The strange, wonderful beauty of nautical ropes.

Late this afternoon I discovered strange and wonderful beauty.

As I relaxed on a comfortable wooden bench on the poop deck of the Star of India, enjoying the sea breeze and sunlit bay, my eyes were drawn to the riot of ropes that were coiled, knotted, stretched and dangling all about the deck, in every direction. How strangely beautiful they appeared.

I took a few photos.

I live in downtown San Diego and love to walk around with my camera! You can follow Cool San Diego Sights via Facebook or Twitter!

Restored foremast installed on Star of India!

Member of the Maritime Museum of San Diego points to work being done on the Star of India while passersby watch with interest.
Member of the Maritime Museum of San Diego points to work being done on the Star of India while passersby watch with interest.

Look what I chanced upon today. As I approached the Embarcadero, I noticed a huge crane next to the Star of India. The restored top third of the foremast had just been installed! (You might recall from an earlier blog post this wooden section had suffered from rot and needed some work.)

While I stood and watched, the crane lifted two shrouds, one after another, to be attached to the foremast. Then came several cables! The activity above and below was fascinating to watch. I wish I had a more thorough understanding of all that I saw. Volunteers and employees of the Maritime Museum of San Diego were using their knowledge and skills to help preserve an important part of San Diego and world history!

Crane lifts up guys with a shroud, part of the tall ship's standing rigging, to be attached to the starboard side of the newly installed, refurbished top third of the foremast.
Crane lifts up guys with a shroud, part of the ship’s standing rigging, to be attached to the starboard side of the newly installed, refurbished top third of the foremast.
The ladder-like shroud dangles in the air, near the top of the foremast.
The ladder-like shroud dangles in the air, near the top of the foremast.
Volunteers and employees of the Maritime Museum of San Diego watch from the deck below.
Volunteers and employees of the Maritime Museum of San Diego watch from the deck below.
Working high in the San Diego sky, above the oldest active sailing ship in the world, Star of India.
Working high in the San Diego sky, above the oldest active sailing ship in the world.  The beautiful Star of India was built in 1863.
That first shroud is done. Those working on the Embarcadero beside the ship prepare the second shroud to be hoisted.
That first shroud is done. Those working on the Embarcadero beside the ship prepare the second shroud to be hoisted.
Now it's time to attach the second shroud to the port side.
Now it’s time to attach the second shroud to the port side.
Workers on the foremast grab hold.
A worker on the foremast grabs hold.
Back down again to solid ground!
Back down again to solid ground!
Lots of cables still need to be attached to the foremast, to help it resist the force of the wind, and gravity and inertia when the ship pitches and rolls.
Lots of cables still need to be attached to the foremast, to help it resist the force of the wind, plus gravity and inertia when the tall ship pitches and rolls.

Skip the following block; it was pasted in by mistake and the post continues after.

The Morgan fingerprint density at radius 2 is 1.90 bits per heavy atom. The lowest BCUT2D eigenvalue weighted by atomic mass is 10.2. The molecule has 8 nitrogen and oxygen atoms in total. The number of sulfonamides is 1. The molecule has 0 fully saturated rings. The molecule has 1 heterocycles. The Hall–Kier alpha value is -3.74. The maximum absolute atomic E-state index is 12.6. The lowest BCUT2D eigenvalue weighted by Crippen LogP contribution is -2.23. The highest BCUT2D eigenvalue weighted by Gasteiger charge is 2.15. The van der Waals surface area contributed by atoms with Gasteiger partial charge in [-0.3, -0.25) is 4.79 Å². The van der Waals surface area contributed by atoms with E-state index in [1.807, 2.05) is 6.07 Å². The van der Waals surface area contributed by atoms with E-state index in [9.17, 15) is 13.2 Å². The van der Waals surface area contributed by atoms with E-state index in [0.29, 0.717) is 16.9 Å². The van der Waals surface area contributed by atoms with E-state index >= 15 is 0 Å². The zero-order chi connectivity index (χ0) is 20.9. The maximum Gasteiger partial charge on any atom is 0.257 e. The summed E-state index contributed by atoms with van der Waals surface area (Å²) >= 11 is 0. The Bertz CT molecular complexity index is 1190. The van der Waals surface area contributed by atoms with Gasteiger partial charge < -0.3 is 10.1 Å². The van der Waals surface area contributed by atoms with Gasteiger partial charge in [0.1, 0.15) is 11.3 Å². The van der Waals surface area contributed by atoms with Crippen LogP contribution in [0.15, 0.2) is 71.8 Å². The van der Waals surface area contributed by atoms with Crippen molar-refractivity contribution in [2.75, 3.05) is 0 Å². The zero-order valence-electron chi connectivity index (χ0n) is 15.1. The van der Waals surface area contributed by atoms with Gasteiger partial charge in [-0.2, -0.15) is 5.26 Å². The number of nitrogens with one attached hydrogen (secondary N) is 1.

One super strong, tarred cable awaiting installation is the starboard royal backstay. It will be attached to the masttop.
One super strong, tarred cable awaiting installation is the starboard royal backstay. It will be attached to the masttop.
Guys watch from the ship's rail.
Guys watch from the historic ship’s rail.
Up goes one of the many cables that are part of the forward rigging.
Up goes one of the many cables that are part of Star of India’s rigging.
A small bit of history.
A small bit of history in San Diego.
Up they go! I bet the view is great!
Up they go! I bet the view is great!
The bottom end of the cable was attached, now back up to the top of the foremast...
The bottom end of the cable is in place, now back up to the top of the foremast…
Up, up...
Up, up…
Higher...
Higher…
Intrigued by the operation, people watch from below. A member of the Maritime Museum of San Diego explains the proceedings.
Intrigued by the operation, people watch from below. A member of the Maritime Museum of San Diego explains the proceedings.
Another (pleasantly crooked) photo of a shroud being hoisted. I was told this work began early in the morning. As much work will be done today as possible!
Another photo of one shroud being hoisted. I was told this work began early in the morning. As much work will be done today as possible!

This blog now features thousands of photos around San Diego! Are you curious? There’s lots of cool stuff to check out!

Here’s the Cool San Diego Sights main page, where you can read the most current blog posts.  If you’re using a small mobile device, click those three parallel lines up at the top–that opens up my website’s sidebar, where you’ll see the most popular posts, a search box, and more!

To enjoy future posts, you can also “like” Cool San Diego Sights on Facebook or follow me on Twitter.

A view of the bay from the horns of USS Midway.

A kid visiting the USS Midway Museum with family checks out the view from the end of one of the aircraft carrier's projecting horns.